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this is a code example from lazyfoo's SDL tutorials.

SDL_Surface *load_image( std::string filename ) { 

//Temporary storage for the image that's loaded 
SDL_Surface* loadedImage = NULL; 
//The optimized image that will be used 
SDL_Surface* optimizedImage = NULL; 

//Load the image 
loadedImage = SDL_LoadBMP( filename.c_str() ); 


//If nothing went wrong in loading the image 
if( loadedImage != NULL ) { 
    //Create an optimized image 
    optimizedImage = SDL_DisplayFormat( loadedImage ); 
    //Free the old image 
    SDL_FreeSurface( loadedImage ); 
} 

//Return the optimized image 
return optimizedImage; 
} 

Here shouldn't optimizedImage go out of scope when it returns? seeing as it is local.

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2 Answers 2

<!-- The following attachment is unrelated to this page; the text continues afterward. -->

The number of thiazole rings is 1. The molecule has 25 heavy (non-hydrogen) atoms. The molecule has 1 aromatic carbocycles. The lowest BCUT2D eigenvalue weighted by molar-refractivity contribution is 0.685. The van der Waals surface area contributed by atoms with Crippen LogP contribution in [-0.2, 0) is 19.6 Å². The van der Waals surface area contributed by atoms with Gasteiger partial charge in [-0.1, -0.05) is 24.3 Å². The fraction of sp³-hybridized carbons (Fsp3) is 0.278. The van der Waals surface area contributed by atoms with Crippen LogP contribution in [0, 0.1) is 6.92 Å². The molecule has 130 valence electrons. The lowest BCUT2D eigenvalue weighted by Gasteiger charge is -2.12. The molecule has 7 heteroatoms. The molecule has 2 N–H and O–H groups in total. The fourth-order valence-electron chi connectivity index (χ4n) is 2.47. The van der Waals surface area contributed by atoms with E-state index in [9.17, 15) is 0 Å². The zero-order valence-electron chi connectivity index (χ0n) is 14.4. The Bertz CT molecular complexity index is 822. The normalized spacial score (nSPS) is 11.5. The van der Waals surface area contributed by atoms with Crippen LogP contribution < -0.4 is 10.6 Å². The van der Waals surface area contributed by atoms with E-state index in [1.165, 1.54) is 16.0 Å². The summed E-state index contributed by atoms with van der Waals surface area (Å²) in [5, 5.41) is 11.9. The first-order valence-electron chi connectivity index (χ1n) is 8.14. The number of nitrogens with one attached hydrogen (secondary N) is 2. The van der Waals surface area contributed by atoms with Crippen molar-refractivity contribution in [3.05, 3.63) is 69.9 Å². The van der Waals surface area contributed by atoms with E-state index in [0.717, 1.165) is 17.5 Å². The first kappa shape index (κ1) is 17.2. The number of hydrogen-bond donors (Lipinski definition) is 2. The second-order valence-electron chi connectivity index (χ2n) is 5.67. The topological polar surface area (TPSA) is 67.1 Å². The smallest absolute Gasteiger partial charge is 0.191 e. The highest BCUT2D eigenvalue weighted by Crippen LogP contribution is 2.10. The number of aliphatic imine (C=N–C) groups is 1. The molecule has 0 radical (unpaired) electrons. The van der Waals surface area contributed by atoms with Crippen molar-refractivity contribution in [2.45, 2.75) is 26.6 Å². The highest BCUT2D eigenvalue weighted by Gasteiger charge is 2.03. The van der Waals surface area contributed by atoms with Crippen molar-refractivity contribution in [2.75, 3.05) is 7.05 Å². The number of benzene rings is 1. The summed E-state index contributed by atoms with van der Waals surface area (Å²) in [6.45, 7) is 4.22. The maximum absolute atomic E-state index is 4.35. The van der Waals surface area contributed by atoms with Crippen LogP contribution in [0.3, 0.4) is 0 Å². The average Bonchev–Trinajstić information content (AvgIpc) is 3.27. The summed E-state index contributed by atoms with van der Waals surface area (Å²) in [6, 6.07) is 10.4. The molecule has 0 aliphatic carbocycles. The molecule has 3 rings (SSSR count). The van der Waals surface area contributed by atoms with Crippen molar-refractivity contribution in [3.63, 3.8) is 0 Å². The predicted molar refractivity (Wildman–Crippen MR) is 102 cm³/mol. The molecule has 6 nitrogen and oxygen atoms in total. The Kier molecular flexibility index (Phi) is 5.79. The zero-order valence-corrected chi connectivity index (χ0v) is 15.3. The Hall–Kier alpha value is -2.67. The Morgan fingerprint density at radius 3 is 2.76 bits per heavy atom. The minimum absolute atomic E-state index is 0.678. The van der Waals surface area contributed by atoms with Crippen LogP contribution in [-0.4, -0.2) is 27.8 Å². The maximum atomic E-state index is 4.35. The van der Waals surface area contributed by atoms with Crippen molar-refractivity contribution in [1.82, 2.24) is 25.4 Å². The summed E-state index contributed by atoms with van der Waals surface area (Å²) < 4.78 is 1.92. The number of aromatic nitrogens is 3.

up vote 2 down vote accepted

It does, but not the allocated memory pointed by it. It is a merely 4 byte pointer variable, the only thing needed from it is to retain its value.

The value is the address. The address is something allocated in manually controlled fashion, and deallocating it requires calling functions the compiler does not know about.

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optimizedImage is in the function's stack, so it goes out of scope after the function returns. The object it points to is in the heap, so it remains there until no other pointer is referring to it.

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